I wasn’t ready for the verdict to come so quickly. Justice came sooner than expected. I didn’t have my thoughts together and did not know how I would respond emotionally. I didn’t know what to expect or to make of it.
Wringing hands and stomach turning, I’ve said too many names, saw too many videos to believe that things would be different. Still, I prayed for justice. “Please give George Floyd justice. Amen.”
It took the jury in the trial of Derek Chauvin just under eleven hours to decide that he was guilty on all counts. Guilty of second- degree unintentional murder. Guilty of third- degree murder. Guilty of second- degree manslaughter. Chauvin was guilty three times over and the decision was unanimous.
The jurors all agreed that Derek Chauvin murdered George Floyd with his hands in his pockets, that he murdered Floyd nonchalantly. They agreed that Chauvin squeezed the life out of Floyd with his own body, the unyielding pressure of his knee on Floyd’s neck. I will always hear Floyd’s screams, his pleas, his labored breathing.
George Floyd changed many people’s understanding of law enforcement and police brutality. It was not as simple as complying. Handcuffed and on the ground with three police officers on top of him, this wasn’t about following orders. Things had gone awry and the crowd knew it. This wasn’t right and they said it repeatedly.
Recorded by Darnella Frazier, the seventeen- year witness who captured the entire ordeal, we all saw it with our own eyes. We all watched George Floyd die and there was nothing we could do about it. I felt helpless though not as helpless as Floyd or the innocent bystanders who tried to intervene. Though much farther removed, I still felt for him.
I stared at my phone on Tuesday, hoping for the best but expecting the worst. Justice hadn’t shown up before so I wasn’t expecting an appearance today. Commentators were already suggesting that Chauvin may not be convicted on any or all charges, that the jurors had come back too quickly. They were certain that this was not a good sign. Boarded up businesses were not a good sign either; Minneapolis residents expected riots if the decision was not to convict Chauvin.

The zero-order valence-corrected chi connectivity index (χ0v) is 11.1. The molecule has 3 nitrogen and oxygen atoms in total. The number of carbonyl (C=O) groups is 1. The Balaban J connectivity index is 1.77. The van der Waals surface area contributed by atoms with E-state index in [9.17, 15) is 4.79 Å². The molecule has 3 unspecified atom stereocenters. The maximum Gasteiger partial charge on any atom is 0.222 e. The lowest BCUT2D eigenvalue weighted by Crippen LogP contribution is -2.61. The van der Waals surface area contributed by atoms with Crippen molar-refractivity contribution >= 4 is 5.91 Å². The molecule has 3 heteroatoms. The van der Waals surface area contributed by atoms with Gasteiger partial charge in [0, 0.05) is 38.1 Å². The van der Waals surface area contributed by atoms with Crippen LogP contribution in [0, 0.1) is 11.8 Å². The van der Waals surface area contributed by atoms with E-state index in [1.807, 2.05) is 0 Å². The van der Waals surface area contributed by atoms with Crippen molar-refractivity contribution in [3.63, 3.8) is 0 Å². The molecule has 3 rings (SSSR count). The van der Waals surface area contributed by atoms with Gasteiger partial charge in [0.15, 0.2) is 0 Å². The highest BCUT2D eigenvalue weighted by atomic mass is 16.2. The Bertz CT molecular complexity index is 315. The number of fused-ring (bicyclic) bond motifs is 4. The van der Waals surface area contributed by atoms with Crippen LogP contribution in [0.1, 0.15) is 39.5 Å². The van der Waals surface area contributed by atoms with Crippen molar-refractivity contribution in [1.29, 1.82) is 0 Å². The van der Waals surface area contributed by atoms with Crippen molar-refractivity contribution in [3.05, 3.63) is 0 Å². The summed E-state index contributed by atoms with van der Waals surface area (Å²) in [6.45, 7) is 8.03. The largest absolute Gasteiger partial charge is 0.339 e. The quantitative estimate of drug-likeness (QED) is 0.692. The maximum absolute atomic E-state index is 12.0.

Maybe the jurors needed more time. I started to review the evidence and to think about all of the witnesses. What more did they need to see? What more needed to be said? What would be said of us as a society if we allowed this to happen to George Floyd while we were all watching?
Nine minutes and twenty- nine seconds, time that changed everything and there is no turning back. Justice was served to Derek Chauvin but what about George Floyd? Because he shouldn’t have died, not over an alleged counterfeit twenty- dollar bill, not while in police custody. Because he should have been viewed as “innocent until proven guilty in a court of law.”
Now what? What do we say now? What do we do now that Derek Chauvin’s guilt is a reality? How do we build on this judicial victory?
How does inform our understanding and practice of accountability? How do we preach now that the narrative of good cop and bad guy has been challenged, now that our understanding of good and evil is nuanced with more gray areas, now that things are not as black and white as they seem? What do we say now that the jury has found a police officer guilty?
What does justice look like for impoverished and marginalized communities? What can be said of our work and witness when a community turns their cameras on because we can’t see what they are saying in cases of police brutality? What does justice really look like?
Because it cannot be more of the same.
To read more of my thoughts on the Derek Chauvin trial and police brutality, please click here.